“Learning to Code in Python” Challenge Complete

Read Time: 5 Minutes

Hey guys! It’s time to give you an update on the Python Challenge that I mentioned previously. I’m happy to say that it was a success and I learned some very interesting things while doing it!

I was initially planning to learn Python within twelve weeks. It ended up only taking two (but I kept working on it for the remaining ten weeks anyway), and would have probably taken a week if I had put in more effort.

Let me clarify though, learning Python in a week is definitely possible if you only want to learn the basic programming concepts and ideas. Being a proficient user will take a lot longer, but a week or two is enough to code a few simple programs.

This was my first proper attempt at learning to program (not including a horrible failed attempt at MATLAB a few years ago), so it was all quite new to me. Perhaps the most surprising thing to me was that I found coding to be to be very creative in nature!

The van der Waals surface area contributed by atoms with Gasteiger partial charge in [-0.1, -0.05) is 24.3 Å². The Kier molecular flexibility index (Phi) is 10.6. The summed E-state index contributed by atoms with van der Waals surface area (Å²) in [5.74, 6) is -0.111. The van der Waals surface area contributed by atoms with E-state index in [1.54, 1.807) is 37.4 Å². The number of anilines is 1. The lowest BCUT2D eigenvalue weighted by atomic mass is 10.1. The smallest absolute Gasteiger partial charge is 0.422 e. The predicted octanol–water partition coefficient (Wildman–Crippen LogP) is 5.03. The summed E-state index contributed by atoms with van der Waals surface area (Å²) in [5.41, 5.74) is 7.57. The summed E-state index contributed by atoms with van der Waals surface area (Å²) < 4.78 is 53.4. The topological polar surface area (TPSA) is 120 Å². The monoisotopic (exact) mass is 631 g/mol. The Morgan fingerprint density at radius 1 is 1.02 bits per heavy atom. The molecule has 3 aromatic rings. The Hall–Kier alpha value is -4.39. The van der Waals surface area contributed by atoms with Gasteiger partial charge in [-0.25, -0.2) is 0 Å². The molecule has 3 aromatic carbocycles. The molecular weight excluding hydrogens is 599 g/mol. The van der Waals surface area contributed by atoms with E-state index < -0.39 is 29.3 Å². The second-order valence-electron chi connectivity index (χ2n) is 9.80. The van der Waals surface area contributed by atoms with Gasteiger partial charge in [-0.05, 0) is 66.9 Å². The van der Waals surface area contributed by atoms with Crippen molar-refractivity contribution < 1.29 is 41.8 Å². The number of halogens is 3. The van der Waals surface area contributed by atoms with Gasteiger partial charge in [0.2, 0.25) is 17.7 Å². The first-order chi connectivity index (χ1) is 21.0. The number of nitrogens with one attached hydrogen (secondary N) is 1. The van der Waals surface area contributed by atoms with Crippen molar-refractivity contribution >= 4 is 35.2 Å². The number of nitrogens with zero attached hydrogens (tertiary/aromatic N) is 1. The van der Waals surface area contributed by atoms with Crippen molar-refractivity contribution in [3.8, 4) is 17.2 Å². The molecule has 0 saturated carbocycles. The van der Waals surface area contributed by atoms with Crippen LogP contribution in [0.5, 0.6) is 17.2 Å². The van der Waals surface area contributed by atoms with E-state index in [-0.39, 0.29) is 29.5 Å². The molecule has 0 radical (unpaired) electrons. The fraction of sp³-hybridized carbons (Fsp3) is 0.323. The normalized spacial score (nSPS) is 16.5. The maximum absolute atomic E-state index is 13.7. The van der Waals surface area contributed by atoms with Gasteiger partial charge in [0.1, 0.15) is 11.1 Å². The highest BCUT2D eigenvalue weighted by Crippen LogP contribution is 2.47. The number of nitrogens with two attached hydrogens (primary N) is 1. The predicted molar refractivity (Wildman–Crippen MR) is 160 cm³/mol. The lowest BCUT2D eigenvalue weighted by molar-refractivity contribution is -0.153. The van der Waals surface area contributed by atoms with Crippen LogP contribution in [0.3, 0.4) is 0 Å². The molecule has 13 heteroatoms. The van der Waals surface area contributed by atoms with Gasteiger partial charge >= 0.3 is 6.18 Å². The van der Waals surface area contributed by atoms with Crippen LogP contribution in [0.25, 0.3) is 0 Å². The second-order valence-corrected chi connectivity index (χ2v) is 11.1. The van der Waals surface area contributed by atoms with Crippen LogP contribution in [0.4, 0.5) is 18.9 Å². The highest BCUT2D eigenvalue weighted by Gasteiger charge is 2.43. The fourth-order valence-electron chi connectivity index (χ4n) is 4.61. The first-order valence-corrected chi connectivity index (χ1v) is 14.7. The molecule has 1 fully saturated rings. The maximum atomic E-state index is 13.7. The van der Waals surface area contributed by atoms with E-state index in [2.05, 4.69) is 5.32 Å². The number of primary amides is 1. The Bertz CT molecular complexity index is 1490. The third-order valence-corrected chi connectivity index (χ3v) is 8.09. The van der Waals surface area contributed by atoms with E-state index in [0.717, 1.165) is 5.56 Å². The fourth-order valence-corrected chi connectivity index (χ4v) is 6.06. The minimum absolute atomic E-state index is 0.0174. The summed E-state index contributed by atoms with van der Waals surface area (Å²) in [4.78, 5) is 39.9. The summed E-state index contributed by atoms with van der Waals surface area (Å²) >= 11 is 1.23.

We usually think of coding as being logical and strict, but perhaps counterintuitively, there is actually a lot more art involved than you might expect. Once I really started getting into it, I started to understand how code could be described as “elegant” and even beautiful, but we’ll leave that explanation for another time!

Why Start With Python?

Python is such an easy language to learn. It’s been described as being easy enough for a child to read so when I saw that, I immediately thought to myself “That’s what I need”.

The syntax (or structure) is very simple, and you don’t have to worry about missing a semicolon or some of the other finer detail that exists in a lot of other languages. It reads like English, and it’s a great (possibly even the best) first language to learn because you only need to focus on the logic and basic concepts, and not worry too much about the syntax.

That being said, it’s an incredibly powerful language and is commonly used in the fields of Artificial Intelligence and machine learning. This factor, combined with its simplicity, is probably the reason for its explosion in popularity.

Once you’ve learned Python, learning other languages will become remarkably easy, because the logic for all of them is the same and the only real difference is in its syntax (there are larger differences like libraries for example, but that’s beyond the scope of the challenge).

So it might look slightly different, but the concept is essentially the same. Let me show you what I mean. I’ve included two examples of code that are simply used to make the computer display “Hello!”: